Labour leader Ed Miliband is facing a fresh onslaught from business as he prepared to set out plans effectively to outlaw "exploitative" zero hours contracts.
More than 100 senior executives from leading UK companies have signed an open letter warning any "change in course" after the General Election on May 7 would threaten jobs and put the recovery at risk.
The letter was released as it emerged Mr Miliband is to promise legislation in a Labour government's first Queen's Speech guaranteeing employees the right to a regular contract after 12 weeks of working regular hours in practice with an employer.
The commitment - to be included in the party's election manifesto - significantly strengthens its previous policy entitling workers to a regular contract after 12 months.
But in their letter sent to The Daily Telegraph, the executives - who come from some the country's best known companies - praised the Government's economic policies, which they said had supported investment and jobs.
In particular they highlighted Chancellor George Osborne's policy of progressively lowering corporation tax to 20% - which they said had been a "key part" of the Government's economic plan.
Just hours earlier shadow chancellor Ed Balls announced that a Labour government would reverse the final reduction - due to take effect later this month - in order to hand a cut in business rates to small firms.
"It has been a key part of their (the Government's) economic plan," the executives said in their letter.
"The result is that Britain grew faster than any other major economy last year and businesses like ours have created over 1.85 million new jobs.
"We believe a change in course will threaten jobs and deter investment. This would send a negative message about Britain and put the recovery at risk."
Signatories to the letter include BP chief executive Bob Dudley, Prudential chief executive Tidjane Thiam, Sir Charles Dunstone, the chairman of Dixons Carphone and Talk Talk plc, and Duncan Bannatyne, a former star of Dragons' Den.
Mr Miliband chose to seize on the issue of zero hours contracts after David Cameron admitted during his televised grilling last week by Jeremy Paxman that he could not live on one.
Mr Miliband, who will set out his proposals at a campaign event today in Yorkshire, will say that the proliferation of zero hours contracts has come to symbolise the failure of the Conservative-led coalition's economic policies.
He is expected to say: "What's really worrying is that David Cameron isn't worried. Why should he? It's his plan for the economy. Do you remember what he told Jeremy Paxman last week when he was asked why are more and more people trapped on zero hours contracts?
"He didn't say it was because low paid, low skilled work is booming on his watch. No, he said it was because people really want to be on them."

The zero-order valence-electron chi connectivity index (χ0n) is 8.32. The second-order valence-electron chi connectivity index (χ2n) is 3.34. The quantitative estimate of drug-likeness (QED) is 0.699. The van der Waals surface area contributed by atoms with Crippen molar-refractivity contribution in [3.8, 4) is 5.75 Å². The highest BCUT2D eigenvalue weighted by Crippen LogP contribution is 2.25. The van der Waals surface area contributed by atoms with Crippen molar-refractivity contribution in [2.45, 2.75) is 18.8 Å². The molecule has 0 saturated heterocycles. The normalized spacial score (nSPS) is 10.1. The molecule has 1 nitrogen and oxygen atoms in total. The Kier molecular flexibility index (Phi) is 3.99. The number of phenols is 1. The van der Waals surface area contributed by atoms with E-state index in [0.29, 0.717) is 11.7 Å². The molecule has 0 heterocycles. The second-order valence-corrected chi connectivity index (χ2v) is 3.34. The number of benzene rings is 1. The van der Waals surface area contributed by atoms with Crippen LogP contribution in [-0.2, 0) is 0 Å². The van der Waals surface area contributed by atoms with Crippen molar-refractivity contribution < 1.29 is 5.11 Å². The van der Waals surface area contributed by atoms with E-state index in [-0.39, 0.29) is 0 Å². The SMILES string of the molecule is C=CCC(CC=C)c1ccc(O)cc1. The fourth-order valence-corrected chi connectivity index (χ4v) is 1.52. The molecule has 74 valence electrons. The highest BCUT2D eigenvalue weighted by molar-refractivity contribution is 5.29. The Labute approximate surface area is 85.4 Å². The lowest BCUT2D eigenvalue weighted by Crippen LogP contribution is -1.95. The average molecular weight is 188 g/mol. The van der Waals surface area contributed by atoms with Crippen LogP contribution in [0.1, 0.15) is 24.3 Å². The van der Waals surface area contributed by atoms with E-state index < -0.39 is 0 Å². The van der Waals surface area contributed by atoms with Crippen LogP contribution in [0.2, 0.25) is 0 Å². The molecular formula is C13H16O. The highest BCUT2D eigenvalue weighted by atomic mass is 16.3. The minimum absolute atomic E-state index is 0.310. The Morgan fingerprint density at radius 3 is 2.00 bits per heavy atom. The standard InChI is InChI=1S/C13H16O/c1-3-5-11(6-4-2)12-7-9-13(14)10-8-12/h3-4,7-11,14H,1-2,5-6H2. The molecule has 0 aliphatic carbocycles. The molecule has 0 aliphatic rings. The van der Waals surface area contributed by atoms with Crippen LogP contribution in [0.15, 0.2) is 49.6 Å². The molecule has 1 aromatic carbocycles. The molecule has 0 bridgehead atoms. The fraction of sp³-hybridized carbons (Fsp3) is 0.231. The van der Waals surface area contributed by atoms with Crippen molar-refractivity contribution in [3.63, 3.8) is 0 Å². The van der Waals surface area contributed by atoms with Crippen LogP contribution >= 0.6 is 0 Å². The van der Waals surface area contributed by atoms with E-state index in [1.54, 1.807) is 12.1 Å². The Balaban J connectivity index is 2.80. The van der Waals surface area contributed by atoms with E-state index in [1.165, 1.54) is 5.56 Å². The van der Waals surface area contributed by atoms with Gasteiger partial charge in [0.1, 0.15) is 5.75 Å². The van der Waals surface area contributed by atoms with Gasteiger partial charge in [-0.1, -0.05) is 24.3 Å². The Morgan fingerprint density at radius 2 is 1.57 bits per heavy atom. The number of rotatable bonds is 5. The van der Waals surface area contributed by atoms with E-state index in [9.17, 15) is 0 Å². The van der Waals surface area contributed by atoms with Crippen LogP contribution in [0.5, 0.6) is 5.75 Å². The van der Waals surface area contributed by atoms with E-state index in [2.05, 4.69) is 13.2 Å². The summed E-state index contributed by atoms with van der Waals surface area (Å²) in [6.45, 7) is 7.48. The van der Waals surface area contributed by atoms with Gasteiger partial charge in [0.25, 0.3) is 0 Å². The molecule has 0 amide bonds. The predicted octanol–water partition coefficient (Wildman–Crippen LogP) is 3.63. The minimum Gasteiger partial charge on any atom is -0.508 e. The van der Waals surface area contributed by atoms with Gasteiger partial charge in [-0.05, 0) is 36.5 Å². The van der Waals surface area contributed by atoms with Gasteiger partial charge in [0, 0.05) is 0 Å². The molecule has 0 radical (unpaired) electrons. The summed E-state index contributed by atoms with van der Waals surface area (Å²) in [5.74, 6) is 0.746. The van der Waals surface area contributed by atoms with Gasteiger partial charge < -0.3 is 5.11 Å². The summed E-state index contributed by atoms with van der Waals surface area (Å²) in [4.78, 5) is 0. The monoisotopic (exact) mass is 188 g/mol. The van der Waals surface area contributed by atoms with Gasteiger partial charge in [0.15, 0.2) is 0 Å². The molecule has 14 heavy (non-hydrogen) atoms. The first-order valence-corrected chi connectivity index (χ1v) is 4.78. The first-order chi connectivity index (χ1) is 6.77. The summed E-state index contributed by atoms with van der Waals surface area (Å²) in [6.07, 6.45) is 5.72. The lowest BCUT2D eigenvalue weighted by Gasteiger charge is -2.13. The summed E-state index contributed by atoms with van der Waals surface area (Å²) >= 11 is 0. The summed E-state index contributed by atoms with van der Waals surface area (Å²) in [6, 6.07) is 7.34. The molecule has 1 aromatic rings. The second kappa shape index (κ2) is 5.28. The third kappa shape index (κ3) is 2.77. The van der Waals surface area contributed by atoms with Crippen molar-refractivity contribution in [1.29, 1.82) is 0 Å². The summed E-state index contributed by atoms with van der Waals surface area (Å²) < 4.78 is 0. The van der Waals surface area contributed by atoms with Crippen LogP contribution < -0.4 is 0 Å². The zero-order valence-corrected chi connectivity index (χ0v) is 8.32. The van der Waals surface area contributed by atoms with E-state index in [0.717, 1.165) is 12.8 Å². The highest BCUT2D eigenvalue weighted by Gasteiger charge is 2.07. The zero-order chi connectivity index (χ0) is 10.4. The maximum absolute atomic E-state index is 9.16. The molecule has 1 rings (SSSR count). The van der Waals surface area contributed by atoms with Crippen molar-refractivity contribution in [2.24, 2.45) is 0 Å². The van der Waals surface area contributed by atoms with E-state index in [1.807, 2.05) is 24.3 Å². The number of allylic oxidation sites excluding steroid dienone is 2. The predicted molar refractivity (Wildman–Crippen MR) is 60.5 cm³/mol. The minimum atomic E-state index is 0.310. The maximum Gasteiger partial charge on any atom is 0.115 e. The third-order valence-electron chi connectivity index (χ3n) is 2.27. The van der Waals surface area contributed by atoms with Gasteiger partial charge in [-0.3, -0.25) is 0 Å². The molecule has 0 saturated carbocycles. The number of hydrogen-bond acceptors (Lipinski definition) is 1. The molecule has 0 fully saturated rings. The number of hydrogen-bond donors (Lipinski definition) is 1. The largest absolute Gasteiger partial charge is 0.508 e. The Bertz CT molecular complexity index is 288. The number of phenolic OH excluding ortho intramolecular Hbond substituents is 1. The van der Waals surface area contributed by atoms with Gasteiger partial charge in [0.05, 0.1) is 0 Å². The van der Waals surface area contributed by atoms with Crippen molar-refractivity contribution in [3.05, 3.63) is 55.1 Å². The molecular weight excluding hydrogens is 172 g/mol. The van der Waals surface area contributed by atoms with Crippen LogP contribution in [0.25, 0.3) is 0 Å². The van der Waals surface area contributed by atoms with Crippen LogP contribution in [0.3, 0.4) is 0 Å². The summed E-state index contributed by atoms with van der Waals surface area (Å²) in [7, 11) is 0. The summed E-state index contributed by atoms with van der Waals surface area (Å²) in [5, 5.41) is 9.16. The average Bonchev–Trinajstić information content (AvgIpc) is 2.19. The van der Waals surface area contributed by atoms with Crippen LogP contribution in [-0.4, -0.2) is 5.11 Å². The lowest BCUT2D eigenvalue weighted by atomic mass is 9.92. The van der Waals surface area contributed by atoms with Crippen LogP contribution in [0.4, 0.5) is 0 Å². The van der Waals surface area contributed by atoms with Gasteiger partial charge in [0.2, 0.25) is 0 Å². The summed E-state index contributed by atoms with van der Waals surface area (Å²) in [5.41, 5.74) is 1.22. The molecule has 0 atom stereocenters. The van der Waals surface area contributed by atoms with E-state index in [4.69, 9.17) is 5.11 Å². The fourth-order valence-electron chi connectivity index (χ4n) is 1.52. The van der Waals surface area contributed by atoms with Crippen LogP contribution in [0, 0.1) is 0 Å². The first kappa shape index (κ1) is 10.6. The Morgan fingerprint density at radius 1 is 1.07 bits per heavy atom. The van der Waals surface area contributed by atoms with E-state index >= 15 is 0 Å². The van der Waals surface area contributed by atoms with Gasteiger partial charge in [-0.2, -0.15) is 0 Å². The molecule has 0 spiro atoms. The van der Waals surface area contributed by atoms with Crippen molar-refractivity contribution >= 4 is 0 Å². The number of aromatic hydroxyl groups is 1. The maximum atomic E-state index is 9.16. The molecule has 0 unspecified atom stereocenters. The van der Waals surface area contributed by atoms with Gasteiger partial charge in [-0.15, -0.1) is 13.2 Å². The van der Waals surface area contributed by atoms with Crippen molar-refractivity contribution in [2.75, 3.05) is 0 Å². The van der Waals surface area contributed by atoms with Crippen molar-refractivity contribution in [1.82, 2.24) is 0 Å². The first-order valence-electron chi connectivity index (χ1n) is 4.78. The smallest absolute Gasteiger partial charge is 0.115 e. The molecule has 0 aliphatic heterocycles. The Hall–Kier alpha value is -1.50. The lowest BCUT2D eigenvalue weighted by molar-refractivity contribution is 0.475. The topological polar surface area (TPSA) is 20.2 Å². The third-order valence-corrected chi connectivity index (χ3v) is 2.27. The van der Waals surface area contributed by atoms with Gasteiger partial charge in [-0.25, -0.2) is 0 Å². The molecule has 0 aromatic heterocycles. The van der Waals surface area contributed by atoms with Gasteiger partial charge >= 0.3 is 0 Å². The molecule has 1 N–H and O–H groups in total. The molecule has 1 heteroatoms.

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"Then he admitted he couldn't live on one himself. Well, I say, if it's not good enough for him, it's not good enough for you. And it's not good enough for Britain either.
"These zero hours contracts have become a symbol of the Tories' failing economy with stagnant wages and falling productivity leaving a recovery which isn't reaching your front door and a deficit still at Downing Street's door.
"We will give working people more control of their working lives, we're going to put an end to exploitative zero hours contracts."
Labour officials said that while there would be exemptions for employees such as so-called bank nurses who specifically request a zero hours contract so they can work at another hospital as well as their usual job - more than 90% of the 1.8 million existing zero hours contracts would be banned.
The proposals were strongly criticised by CBI director-general John Cridland who warned that it could prove counter productive creating more instability for workers.
"Of course action should be taken to tackle abuses, but demonising flexible contracts is playing with the jobs that many firms and many workers value and need," he said.
"These proposals run the risk of a return to day-to-day hiring in parts of the economy, with lower stability for workers and fewer opportunities for people to break out of low pay."
The Conservatives said that just one in 50 jobs were zero hours contracts and that the Government had already acted to tackle abuses.
"Labour presided over zero hours contracts with no safeguards for three terms and 13 years while they were in power. Tony Blair even promised to ban them entirely as far as back as 1995 and then did nothing," a spokesman.
"The fact is that three quarters of the new jobs since this Government came to office are full time - these are families across the country getting into work with the security of a regular pay packet.
The plans were however warmly welcomed by the trade unions. TUC general secretary Frances O'Grady said: "Zero-hours workers are often too afraid to speak up for their rights for fear of losing work.
"We need a fairer system that guarantees zero-hours workers decent rights at work and stops them from being treated like second-class employees."